The LE Branch has enough assets to establish a perimeter, but needs more assets to maintain the security of the incident. IC puts in a request for LE assets to the EM.


The EM begins to coordinate with the public utilities and other pertinent private organizations for the appropriate responses, such as shutting down gas lines to the area, and dispatching electrical crews to handle situations, such as downed power lines. The EM also directs additional LE assets into the area upon receiving the request from IC.


Upon further investigation by LE and Fire assets, IC determines that this explosion was not an accident, directs LE to treat the area as a crime scene, and assigns Detectives to begin an investigation of the crime scene in coordination with Fire Investigators. This information is also available to the EM.


After determining that the probable cause of the situation is a bomb, IC directs the LE Branch to begin directing traffic away from the scene and to initiate a secondary explosive device search by the Explosive Ordinance Disposal (EOD) team.


The EMS Branch continues to coordinate the efforts of EMS assets. As casualty information comes onto the command screen via the RF ID tags used by personnel in the field, the most critical cases are selected for transport to the nearest available hospitals. The EMS Branch believes that the on-scene casualties will overburden the medical facilities selected to handle them. The transportation officer is directed to query the local medical facilities as to their status, and their capacity for casualties and what types of casualties can be taken. Casualty statistics are available on demand by IC and the EM. Additionally, the local medical centers coordinate among themselves regarding resource availability.


The EM begins to monitor the status of the casualties, as well as the status of the responding medical facilities. Seeing the casualties from the incident will overburden the nearby facilities, the EM puts a neighboring medical facility on alert for incoming casualties. The EM also directs additional EMS crews to respond to the incident.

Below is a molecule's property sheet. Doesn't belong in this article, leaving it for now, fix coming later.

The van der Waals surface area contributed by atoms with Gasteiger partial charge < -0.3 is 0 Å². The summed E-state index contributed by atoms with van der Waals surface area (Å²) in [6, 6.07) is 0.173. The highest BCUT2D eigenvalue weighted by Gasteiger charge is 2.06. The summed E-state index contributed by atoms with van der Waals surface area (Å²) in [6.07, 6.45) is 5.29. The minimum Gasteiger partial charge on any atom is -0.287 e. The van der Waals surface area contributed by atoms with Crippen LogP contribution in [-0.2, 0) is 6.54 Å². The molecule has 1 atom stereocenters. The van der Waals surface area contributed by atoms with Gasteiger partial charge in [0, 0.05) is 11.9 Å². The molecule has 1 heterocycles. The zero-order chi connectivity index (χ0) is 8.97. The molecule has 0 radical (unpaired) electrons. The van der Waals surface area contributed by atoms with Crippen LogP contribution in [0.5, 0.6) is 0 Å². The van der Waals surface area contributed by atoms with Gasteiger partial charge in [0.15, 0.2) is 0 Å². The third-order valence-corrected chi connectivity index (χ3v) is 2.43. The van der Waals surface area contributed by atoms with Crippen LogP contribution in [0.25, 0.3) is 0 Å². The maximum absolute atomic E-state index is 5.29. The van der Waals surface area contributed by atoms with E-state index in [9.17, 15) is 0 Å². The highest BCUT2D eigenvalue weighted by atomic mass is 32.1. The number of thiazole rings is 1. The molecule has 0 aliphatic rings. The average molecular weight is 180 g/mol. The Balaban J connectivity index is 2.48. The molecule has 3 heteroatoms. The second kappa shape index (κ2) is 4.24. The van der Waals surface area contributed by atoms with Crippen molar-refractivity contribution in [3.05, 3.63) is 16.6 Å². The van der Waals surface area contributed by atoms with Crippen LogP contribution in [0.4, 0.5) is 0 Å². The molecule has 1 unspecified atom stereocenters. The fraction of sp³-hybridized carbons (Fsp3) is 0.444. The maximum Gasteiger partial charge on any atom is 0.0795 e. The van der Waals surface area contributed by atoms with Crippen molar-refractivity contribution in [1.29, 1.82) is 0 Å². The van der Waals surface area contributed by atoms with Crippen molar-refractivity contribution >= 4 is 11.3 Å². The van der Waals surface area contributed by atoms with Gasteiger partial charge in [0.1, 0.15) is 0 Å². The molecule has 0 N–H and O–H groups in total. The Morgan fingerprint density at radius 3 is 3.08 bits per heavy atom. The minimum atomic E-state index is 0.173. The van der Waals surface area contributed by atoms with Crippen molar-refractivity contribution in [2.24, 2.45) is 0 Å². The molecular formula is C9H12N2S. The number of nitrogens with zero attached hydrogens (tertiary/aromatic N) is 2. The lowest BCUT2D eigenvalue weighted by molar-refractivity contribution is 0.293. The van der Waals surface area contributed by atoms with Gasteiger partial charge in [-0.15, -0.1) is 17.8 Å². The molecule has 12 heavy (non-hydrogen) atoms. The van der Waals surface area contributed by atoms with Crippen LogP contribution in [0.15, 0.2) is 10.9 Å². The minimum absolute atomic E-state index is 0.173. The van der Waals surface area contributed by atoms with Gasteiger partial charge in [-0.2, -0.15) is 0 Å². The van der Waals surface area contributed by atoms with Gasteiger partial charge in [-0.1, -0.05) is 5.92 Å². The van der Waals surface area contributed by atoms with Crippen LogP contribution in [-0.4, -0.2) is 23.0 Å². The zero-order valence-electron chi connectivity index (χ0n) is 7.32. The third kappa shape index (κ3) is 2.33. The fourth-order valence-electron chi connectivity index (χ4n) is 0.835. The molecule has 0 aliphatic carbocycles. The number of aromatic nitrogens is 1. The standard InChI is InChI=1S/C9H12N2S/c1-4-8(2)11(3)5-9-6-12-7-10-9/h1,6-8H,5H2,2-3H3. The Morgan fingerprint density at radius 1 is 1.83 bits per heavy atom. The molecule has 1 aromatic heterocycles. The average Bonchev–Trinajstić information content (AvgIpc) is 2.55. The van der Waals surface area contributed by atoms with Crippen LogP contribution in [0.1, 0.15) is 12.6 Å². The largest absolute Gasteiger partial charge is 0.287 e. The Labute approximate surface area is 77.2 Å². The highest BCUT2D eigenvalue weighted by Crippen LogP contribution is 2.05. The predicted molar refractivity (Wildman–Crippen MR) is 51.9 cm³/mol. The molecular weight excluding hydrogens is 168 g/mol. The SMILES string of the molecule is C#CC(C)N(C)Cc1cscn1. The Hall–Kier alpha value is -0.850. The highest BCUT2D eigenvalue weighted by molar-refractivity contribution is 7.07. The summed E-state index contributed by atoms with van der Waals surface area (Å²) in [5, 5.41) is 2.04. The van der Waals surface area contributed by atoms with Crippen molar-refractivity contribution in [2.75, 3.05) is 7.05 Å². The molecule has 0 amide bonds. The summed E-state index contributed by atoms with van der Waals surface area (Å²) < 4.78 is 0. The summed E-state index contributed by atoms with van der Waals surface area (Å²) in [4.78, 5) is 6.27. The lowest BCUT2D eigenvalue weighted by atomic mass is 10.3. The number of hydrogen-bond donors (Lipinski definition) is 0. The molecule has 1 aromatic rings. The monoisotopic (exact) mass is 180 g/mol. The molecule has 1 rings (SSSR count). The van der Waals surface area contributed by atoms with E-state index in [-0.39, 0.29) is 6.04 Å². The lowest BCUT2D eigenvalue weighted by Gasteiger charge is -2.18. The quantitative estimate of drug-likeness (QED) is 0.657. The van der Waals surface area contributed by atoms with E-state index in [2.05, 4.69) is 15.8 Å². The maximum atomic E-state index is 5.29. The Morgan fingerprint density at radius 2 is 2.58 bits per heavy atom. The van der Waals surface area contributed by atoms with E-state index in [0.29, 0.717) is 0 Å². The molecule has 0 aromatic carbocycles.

As EMS assets arrive on-scene, the assets are registered and their capabilities are authorized for placement into the EMS asset pool for assignments given by the EMS Branch.


The Unit Commander of the EOD team notifies the LE Branch that no secondary devices have been found. The LE Branch pushes this information to IC. IC then automatically forwards this information to the EM.


The Fire Branch alerts IC that all of the fires have been identified and are marginally contained. Additionally, the hazardous chemical spill has been contained and eliminated by the HazMat teams dispatched by the EM. All but one HazMat team is released back into the asset pool.


The Fire Branch alerts IC that all of the fires have been eliminated, and that all but one Fire Crew has been released back into the asset pool.


The EMS Branch alerts IC that all of the casualties have been evacuated to appropriate medical facilities. The coroner has been contacted to begin removal of the corpses.



Multi-Discipline/Multi-Jurisdiction Communications Summary